Areas that show potential for improvement in our department:

  • Proper use of articles (a,an,the).
    1. Choosing between indefinite articles (a,an) and definite articles (the).
    2. When to not use an article, e.g. Please hand me that screwdriver. I dropped my teacup. I bought a TV and VCR at the July 4th sale. The prisoners were fed only bread and water. Now that I've thought about it, I realize I have absolutely no idea what the rules for using articles are.
    3. In my opinion, this is the single greatest source of grammatical errors in written work by non-native speakers. The rules for articles are hard to grasp, especially if they simply don't exist in someone's native tongue.
    • suggested by Robert, support - proofreading work by masters and PhD level authors, pervasiveness - omnipresent
  • Assertiveness.
    1. How to show when you do and when you don't understand the conversation.
    2. The importance and etiquette of interrupting in American communication.
    • suggested by Robert, support - personal interactions, pervasiveness - unknown
  • Proofreading.
    1. Good writing is rewriting.
    2. Nothing should ever be sent without at least one proofreading, even a quick email. Following this advice, we will still miss mistakes, but we will build the habit of proofreading and cut down on our more embarrassing errors. (Proofreading more than once should be reserved for jobs that need perfection; manuscript writing as opposed to quick emails.)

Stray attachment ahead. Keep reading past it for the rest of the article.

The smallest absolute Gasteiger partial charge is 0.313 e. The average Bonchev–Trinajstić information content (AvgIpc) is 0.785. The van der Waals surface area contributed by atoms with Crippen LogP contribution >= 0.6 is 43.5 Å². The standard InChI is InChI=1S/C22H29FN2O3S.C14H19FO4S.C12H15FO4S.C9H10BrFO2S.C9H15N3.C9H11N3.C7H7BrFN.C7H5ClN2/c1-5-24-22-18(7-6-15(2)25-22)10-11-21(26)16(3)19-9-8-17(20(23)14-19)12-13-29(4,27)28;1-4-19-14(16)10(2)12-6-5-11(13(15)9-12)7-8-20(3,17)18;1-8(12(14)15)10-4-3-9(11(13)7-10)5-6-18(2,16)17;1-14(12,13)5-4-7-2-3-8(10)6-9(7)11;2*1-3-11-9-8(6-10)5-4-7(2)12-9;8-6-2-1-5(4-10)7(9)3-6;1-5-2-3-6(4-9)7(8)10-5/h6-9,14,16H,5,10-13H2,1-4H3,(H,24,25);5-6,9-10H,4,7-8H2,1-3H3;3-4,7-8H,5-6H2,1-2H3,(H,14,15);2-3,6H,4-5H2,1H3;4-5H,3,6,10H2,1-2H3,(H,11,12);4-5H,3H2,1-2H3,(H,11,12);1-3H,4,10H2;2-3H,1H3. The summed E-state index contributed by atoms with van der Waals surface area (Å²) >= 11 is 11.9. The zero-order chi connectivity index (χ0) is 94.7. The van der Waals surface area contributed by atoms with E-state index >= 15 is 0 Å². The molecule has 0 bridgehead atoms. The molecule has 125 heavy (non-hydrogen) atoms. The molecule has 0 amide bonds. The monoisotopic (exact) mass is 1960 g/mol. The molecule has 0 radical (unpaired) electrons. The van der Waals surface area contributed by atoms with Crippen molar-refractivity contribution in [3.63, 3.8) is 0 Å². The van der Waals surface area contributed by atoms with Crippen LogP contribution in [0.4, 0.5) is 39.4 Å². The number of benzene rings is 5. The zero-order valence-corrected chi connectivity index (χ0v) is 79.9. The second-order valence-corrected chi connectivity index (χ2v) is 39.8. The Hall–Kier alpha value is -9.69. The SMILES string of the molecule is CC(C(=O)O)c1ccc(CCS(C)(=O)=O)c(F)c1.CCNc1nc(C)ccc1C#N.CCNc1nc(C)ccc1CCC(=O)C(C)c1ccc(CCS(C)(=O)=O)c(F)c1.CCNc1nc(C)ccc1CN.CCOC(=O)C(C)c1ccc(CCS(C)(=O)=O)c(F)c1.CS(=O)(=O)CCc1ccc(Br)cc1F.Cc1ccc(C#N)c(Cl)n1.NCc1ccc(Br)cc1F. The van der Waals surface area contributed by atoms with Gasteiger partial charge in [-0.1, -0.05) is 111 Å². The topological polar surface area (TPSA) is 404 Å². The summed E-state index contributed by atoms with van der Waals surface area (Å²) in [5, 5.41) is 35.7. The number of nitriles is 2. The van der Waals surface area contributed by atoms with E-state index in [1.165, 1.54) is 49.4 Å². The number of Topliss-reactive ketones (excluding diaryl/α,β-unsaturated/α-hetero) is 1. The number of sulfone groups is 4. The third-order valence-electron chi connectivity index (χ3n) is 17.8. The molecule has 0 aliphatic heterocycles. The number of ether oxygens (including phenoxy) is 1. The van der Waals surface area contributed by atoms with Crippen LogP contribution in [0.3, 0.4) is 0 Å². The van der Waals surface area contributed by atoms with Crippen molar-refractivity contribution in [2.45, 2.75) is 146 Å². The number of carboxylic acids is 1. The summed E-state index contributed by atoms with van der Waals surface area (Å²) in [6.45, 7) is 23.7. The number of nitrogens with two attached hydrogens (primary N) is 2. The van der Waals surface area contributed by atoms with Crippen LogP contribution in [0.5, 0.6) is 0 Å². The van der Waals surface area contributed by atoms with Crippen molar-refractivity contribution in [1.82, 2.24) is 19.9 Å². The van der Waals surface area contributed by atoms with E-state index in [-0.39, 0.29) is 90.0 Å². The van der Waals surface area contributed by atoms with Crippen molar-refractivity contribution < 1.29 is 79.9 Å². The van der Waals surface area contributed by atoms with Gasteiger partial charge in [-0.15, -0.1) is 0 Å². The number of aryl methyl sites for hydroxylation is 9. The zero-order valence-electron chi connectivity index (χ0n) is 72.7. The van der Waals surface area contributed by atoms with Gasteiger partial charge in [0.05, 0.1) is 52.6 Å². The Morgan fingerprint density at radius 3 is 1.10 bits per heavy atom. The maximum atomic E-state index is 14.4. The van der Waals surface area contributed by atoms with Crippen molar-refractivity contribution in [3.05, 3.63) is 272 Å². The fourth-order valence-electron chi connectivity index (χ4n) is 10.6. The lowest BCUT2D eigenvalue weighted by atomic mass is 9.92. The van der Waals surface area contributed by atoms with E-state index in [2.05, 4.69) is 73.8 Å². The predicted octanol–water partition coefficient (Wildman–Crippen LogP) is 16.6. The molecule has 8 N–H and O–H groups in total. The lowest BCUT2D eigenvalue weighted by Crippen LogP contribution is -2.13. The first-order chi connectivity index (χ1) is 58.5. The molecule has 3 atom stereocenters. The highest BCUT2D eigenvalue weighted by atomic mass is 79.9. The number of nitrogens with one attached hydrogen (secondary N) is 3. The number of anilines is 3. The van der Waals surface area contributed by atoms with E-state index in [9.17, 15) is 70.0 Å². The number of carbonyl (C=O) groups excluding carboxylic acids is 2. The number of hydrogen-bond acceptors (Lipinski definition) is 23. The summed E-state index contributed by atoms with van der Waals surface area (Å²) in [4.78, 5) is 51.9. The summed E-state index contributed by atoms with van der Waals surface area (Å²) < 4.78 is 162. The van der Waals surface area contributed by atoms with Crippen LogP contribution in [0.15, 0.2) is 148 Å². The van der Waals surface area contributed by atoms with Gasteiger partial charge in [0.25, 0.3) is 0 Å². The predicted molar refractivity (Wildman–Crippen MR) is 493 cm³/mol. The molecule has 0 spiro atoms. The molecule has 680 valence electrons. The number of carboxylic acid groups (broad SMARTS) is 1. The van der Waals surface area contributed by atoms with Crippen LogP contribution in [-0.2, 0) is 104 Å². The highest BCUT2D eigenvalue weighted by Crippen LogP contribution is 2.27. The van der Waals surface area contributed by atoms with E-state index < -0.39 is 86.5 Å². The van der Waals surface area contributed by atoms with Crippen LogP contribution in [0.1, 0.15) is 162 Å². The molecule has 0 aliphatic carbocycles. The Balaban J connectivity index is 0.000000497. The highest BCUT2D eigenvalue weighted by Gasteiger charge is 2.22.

• suggested by Robert, support - personal observation, pervasiveness - unknown
  • Singular and plural subject-verb agreement in complex situations.
    • suggested by Robert, support - personal observation, pervasiveness - unknown
  • All those irregular nouns and verbs.
    1. I'm 32 years old, but I'm a 32 year old man. Huh? No...'s'. What? Why? Those crazy heteroclites.
    2. The worst part about all these nouns and verbs that break the declension rules is that they can make us doubt those rules or trick us into trying to generalize something that only happens with one irregular word.
    • suggested by Tatsuki via Robert, pervasiveness - they're everywhere

  • Good habit, bad habit
    1. Some of us pick up the bad habit of using the following phrases too much: "you know", "I mean", "like", "uhhh"
    2. Too much hand gesture can be distracting
    3. Tendency to use long sentences in passive tense
    • suggested by Chuan, support - personal observation, pervassiveness - high
Topic revision: r8 - 26 Apr 2013, JohnBock
 

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